dive skins, masks, snorkels, and fins. We motored to a rock outcropping to see what was there. We were not disappointed. Schools of yellow and black striped Sargeant Majors, colorful Wrasses, elegant Damsel fish guarding their rocky territory, comical fish with googly eyes and spinning top and bottom fins – these sea denizens dazzled us with their beauty and unending activity. For us, their movement and interactions were hypnotic. Certainly for the fish, it was all about survival. We floated above large boulders housing all these elegant creatures. None of them seemed afraid of us. But did we truly understand what was going on under water? I caught sight of a long – perhaps two or three foot – extremely slender fish. I thought, at the time, it was a Needle or Coronetfish. I decided it was a Coronetfish as it lazily slid by my snorkled face, ignoring the nearby multitude of smaller fishes.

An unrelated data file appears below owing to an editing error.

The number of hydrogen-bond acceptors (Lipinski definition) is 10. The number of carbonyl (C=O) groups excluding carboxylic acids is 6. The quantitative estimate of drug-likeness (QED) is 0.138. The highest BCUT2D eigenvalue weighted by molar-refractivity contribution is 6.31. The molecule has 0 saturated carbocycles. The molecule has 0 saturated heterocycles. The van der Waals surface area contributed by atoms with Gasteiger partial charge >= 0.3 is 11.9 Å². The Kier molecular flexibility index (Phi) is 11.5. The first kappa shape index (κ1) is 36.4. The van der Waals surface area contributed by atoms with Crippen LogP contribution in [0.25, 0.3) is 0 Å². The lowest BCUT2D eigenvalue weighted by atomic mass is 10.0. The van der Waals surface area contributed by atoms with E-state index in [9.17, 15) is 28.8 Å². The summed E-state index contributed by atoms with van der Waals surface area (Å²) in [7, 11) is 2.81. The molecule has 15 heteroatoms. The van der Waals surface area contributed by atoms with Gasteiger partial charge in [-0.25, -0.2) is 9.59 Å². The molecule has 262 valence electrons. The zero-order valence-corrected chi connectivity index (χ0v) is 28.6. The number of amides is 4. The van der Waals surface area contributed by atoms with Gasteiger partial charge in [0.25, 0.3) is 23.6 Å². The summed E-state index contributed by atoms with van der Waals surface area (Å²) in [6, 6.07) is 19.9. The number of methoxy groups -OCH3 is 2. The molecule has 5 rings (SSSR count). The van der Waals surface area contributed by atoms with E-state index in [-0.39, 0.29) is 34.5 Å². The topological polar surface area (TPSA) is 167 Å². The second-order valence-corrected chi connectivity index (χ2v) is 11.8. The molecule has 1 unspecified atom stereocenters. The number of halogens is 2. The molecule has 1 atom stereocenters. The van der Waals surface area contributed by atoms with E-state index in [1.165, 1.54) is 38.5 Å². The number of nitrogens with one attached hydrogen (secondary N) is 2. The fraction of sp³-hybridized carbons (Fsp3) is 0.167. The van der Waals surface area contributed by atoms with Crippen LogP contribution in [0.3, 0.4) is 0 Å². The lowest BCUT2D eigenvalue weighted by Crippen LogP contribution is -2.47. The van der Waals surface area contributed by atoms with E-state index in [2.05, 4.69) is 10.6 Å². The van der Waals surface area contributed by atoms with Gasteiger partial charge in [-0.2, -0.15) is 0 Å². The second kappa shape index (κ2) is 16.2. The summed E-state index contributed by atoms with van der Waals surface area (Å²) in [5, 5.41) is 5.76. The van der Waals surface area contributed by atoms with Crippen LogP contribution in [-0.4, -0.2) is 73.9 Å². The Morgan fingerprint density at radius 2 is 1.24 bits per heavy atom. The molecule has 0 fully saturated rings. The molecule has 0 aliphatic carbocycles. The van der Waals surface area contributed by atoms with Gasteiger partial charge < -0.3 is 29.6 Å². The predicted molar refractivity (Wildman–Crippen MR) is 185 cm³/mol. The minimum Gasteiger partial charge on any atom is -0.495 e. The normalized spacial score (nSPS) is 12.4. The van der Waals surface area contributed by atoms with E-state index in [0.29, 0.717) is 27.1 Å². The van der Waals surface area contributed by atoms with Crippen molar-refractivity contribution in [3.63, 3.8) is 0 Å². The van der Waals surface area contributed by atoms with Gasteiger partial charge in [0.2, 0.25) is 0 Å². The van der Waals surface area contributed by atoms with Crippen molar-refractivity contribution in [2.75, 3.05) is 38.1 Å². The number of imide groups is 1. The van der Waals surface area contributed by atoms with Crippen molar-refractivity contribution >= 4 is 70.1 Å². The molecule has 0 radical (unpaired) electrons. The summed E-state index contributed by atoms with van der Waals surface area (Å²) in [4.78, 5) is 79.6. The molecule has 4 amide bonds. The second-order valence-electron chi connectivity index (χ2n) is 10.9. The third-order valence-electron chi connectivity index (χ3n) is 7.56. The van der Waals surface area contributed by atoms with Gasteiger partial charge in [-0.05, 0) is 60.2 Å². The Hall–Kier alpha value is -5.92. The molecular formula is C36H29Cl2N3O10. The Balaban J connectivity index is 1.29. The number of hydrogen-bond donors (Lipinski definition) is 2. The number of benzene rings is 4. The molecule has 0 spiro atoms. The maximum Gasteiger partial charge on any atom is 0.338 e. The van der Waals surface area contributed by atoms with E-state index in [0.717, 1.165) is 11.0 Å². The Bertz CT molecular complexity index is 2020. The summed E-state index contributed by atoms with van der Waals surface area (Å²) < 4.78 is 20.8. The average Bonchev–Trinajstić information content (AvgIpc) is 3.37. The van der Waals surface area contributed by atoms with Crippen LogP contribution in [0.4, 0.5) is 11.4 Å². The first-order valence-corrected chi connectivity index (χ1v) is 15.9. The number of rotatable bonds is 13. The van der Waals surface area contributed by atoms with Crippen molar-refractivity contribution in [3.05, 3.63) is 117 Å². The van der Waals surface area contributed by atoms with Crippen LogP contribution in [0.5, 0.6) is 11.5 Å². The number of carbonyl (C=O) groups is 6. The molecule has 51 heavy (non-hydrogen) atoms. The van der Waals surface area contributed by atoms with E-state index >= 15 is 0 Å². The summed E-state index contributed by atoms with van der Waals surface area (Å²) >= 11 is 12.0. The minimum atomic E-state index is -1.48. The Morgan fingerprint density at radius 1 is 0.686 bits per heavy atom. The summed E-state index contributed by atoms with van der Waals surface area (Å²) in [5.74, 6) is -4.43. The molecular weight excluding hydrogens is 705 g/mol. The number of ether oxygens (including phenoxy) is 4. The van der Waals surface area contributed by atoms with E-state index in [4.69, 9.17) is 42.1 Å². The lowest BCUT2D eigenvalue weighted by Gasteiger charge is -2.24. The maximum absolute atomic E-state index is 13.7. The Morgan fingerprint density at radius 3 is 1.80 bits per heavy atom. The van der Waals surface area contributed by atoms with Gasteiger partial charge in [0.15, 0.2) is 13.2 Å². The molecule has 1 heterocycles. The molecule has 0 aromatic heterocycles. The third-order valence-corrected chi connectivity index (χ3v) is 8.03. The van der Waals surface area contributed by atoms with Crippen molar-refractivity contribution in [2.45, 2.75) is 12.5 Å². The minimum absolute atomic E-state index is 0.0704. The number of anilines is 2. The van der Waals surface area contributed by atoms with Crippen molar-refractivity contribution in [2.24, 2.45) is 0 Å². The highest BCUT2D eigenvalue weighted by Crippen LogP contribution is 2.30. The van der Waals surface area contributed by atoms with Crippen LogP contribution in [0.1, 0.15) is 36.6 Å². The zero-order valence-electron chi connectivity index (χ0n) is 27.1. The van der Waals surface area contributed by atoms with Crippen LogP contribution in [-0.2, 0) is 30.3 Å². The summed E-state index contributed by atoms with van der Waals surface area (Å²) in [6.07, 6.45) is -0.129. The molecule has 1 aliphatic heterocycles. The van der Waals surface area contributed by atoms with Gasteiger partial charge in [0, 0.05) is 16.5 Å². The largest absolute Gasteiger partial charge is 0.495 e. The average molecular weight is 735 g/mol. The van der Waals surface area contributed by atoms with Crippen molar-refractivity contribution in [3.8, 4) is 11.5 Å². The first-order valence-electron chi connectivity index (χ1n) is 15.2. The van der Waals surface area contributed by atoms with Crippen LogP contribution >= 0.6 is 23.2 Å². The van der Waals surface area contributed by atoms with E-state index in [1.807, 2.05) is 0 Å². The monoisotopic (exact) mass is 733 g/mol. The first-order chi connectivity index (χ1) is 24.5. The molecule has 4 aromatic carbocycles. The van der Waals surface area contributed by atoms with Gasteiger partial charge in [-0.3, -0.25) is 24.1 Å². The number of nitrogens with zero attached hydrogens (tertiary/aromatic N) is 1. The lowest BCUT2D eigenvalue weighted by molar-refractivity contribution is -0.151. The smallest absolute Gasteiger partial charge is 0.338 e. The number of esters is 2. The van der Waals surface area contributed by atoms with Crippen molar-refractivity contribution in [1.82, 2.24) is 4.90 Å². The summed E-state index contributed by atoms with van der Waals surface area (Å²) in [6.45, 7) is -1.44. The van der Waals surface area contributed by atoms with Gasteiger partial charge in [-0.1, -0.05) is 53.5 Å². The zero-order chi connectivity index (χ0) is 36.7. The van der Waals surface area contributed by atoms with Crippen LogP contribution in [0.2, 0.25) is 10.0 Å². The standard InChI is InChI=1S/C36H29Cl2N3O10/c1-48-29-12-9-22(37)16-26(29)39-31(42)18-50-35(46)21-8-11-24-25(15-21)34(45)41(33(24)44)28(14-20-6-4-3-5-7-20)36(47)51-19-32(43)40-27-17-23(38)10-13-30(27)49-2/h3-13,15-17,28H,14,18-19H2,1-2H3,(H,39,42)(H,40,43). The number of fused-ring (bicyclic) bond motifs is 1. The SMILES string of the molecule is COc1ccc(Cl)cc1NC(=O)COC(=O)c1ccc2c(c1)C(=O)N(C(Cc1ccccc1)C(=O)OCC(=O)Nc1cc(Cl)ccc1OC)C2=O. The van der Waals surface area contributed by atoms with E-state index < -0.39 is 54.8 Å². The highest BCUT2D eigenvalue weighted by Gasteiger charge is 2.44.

The Coronetfish were deceptively passive. During a beach walk after our snorkel session, I watched one in the water. The fish was suspended, seemingly asleep, in the warm water. A minnow-sized fish passed casually in front of the Needle/Coronet. Bad mistake. The Coronetfish darted forward and literally inhaled the small fish. It was a rather shocking thing to witness – after all we had just been snorkeling in a Finding Nemo-esque fish bowl.
That night, we enjoyed dinner with Steve and Polecat. Steve barbequed a superb turkey with yams dinner. We contributed salad and dessert. The three of us discussed our cruising plans and recent experiences; and, Puerto Ballandra. Steve brought up the issue of bees, relevant to the dozen or so hovering around us throughout dinner. The little insects were the honeybee variety. I wasn’t bothered but fascinated – honeybees had become so rare in Portland. Here, the bees were quite numerous and assertive.